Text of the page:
While the global fluctuation of energy prices has effected Qatar recently, the country with the world's third-largest collection of natural gas and oil reserves is spending lavishly to overhaul its entire infrastructure for the event.
The Emirate is expected to spend more than $200 billion in total by 2022.
The 2014 World Cup in Brazil is reported to have cost $11bn (£8.8bn) to host, while Russian Federation increased government spending on the 2018 World Cup by $321m to $10.7bn.
To put that into perspective, Qatar is looking at spending $200 billion by the time the tournament kicks off, which is 19 times more than Russian Federation is projected to spend ($10.7 billion) and 18 times more than Brazil spent ($11 billion).
Qatar is spending more than NZ$680m a week on infrastructure to ready the Arab country for the 2022 FIFA World Cup.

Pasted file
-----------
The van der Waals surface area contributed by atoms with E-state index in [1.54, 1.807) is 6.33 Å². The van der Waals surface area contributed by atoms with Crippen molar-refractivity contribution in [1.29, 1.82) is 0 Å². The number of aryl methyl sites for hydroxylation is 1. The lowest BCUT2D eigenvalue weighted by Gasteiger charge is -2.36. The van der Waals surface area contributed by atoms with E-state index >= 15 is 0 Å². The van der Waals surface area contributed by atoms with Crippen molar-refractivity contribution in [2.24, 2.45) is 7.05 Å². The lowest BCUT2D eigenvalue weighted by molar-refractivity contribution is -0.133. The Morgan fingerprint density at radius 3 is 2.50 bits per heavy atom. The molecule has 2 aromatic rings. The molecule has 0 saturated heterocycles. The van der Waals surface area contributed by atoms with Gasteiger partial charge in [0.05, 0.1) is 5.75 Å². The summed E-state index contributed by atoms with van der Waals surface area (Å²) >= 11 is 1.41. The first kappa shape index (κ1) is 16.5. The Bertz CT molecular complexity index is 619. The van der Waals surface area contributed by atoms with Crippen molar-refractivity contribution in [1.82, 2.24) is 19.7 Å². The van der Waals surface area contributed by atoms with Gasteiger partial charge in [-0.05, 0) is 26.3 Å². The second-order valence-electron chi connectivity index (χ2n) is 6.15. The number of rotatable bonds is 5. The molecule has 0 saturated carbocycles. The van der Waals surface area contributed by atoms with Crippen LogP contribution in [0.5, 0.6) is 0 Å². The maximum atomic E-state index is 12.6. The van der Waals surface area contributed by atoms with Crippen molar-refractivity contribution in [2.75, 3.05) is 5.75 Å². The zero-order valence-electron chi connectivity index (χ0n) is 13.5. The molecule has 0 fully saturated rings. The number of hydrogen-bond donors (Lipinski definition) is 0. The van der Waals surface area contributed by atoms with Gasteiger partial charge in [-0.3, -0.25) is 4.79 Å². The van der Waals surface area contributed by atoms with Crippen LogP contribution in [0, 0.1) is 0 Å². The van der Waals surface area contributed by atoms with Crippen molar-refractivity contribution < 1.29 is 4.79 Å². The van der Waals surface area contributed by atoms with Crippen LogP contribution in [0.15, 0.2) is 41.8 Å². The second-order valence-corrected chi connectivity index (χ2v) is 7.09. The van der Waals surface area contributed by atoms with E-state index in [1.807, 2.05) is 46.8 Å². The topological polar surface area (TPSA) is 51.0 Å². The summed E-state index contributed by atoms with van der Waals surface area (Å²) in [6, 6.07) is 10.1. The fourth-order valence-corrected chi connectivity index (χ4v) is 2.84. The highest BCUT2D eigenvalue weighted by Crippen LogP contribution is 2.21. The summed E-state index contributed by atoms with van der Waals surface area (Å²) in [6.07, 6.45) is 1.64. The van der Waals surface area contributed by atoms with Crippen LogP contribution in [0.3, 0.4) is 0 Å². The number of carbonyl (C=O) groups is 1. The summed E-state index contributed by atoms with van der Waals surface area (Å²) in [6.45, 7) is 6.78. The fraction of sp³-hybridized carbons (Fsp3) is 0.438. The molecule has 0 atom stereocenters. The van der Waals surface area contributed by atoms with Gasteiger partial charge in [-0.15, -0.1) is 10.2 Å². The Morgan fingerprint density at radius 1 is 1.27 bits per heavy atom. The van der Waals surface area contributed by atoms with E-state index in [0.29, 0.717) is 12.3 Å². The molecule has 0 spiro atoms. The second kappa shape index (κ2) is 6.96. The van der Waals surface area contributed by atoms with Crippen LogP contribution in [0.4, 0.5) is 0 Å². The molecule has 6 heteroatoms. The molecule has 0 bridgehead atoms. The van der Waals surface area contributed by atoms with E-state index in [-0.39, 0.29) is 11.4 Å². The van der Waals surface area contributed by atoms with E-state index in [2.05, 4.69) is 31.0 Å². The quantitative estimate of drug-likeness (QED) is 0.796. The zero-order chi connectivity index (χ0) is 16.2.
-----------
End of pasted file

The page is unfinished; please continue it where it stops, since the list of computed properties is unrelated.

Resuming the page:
At the same time, the impetus for the rapid development of the infrastructure is the 2022 World Cup.
BBC has reported that in 2014 World Cup, Brazil was reported to have spent about $11 billion. The next World Cup is set for 2018 in Russian Federation. The extreme temperatures became a concern after Qatar became the host and the tournament was moved to November - December 2022. But the report from the Qatari government suggests that Qatar had already awarded 90 percent of the contracts for the 2022 World Cup projects.
The 2014 World Cup in Brazil went on without any major problems but the country did struggle to have all of its stadiums ready by the start of the event.
In 2016, Amnesty raised the alarm about conditions for workers refurbishing the stadium, and accused Qatar of using forced labour and putting profit before safety. Of those 12 stadia, nine of them are being built from scratch, with the other three being redeveloped. For that tournament, 48 teams will compete in the group stage and 32 will advance.